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Mums' Days

Friday, 22 May 2015

Earning your life skills certificate

My youngest attended a junior cycling event last weekend.  For his troubles he received a certificate for 'taking part, learning new skills and trying hard'.

Many people feel that today's children are over-rewarded. Everything is incentivised. Everyone gets a sticker, so that no-one feels left out.  Or has to deal with disappointment.

I'm still not sure where I stand on that one.  But as I paused to re-read the wording on the certificate , something struck me.

Taking part. Learning new skills. Trying hard.  These aren't just challenges for children.  These are ideals that all of us should strive towards.  Because, let's face it, these three seemingly simple concepts aren't as simple to put into practice.

Taking part
Easy huh? But how many of us like walking into a business networking event, a parent and toddler group, or a new exercise class for the first time? Thought not.  In the last week, I've grappled with butterflies and forced myself into two new situations - one sporting, one work-related.  Was I nervous? Yes. Did I enjoy it once I got there? Yes.  Did I feel better afterwards? Yes.  Will it be easier next time? Possibly not.  But deep down I know that I need to keep putting myself out there.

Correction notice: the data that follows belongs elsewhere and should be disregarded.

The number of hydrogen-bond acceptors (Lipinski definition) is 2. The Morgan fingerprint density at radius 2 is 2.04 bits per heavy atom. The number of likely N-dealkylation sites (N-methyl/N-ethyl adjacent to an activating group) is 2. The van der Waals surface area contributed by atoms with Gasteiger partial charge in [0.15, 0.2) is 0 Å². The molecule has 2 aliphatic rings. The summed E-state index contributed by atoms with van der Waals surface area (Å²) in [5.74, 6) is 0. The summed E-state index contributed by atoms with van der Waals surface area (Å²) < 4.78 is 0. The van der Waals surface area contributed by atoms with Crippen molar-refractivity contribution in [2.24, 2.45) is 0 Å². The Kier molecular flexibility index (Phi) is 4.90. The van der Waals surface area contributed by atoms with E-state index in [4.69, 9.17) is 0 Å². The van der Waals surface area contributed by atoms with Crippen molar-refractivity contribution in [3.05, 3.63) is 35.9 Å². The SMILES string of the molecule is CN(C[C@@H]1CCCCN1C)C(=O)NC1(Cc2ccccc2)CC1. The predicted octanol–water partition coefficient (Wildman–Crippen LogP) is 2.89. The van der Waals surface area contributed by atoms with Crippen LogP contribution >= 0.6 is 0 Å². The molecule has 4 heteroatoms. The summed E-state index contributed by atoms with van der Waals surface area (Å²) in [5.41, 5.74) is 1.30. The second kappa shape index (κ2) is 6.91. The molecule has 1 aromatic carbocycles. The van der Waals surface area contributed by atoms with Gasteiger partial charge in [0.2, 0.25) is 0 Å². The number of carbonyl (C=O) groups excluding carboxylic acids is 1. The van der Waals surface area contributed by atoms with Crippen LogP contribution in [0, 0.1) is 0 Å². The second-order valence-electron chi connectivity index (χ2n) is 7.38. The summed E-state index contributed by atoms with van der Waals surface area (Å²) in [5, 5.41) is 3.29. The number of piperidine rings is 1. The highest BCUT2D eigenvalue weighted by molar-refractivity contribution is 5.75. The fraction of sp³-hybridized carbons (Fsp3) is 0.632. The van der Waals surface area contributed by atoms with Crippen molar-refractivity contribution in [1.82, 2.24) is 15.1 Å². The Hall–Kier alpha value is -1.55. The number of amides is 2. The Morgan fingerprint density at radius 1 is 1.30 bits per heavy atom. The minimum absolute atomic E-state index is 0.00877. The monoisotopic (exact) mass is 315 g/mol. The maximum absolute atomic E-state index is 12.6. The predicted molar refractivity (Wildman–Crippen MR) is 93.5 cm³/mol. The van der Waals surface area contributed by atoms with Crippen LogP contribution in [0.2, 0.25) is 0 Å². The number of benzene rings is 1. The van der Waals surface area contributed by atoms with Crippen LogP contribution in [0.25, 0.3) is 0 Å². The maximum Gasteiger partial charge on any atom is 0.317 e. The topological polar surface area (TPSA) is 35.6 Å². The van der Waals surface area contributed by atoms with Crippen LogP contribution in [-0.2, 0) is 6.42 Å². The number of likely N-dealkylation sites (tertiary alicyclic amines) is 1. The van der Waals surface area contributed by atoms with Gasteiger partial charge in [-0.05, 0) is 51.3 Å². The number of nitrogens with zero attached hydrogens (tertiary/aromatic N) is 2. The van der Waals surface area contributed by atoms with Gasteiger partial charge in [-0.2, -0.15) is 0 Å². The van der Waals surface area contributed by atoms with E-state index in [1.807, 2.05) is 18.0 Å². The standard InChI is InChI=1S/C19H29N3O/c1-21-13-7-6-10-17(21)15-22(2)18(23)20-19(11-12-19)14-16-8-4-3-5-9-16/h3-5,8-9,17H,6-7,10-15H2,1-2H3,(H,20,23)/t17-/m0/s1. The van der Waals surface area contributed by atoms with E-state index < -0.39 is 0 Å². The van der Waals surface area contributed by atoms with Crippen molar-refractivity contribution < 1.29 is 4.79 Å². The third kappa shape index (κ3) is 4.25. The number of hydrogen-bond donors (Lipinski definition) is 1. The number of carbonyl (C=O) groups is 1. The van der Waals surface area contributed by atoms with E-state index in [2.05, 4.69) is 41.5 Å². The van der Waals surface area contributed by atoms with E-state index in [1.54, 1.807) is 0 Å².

Learning new skills
Now, this is something I do want to achieve. The challenge with this one, for me, is discipline. I need to prioritise what I want to learn, then make the time to do it.  Meanwhile, I've decided that baby steps are better than nothing. Last night child number one asked if she could show me a new drawing technique she had learned. Two messy mats. Two pieces of A4. Two pencils. And the best 15 minutes of my day. For multiple reasons.

Trying hard
Possibly the biggest challenge of all. Particularly when there's no obvious progress or immediate reward. The ability to keep trying - even though your goal is distant and others are streaking ahead - is a tough proposition.  It requires determination. Strength of character. Resilience.  I believe that the ability to try hard - and to keep trying - is just as important, if not more, than natural talent. So often we tell our children to "try their best". The words are straightforward. In reality, it's a big ask.  

Take part. Learn new skills. Try hard. 

One innocent certificate.  Three pretty solid rules for life.  For all of us.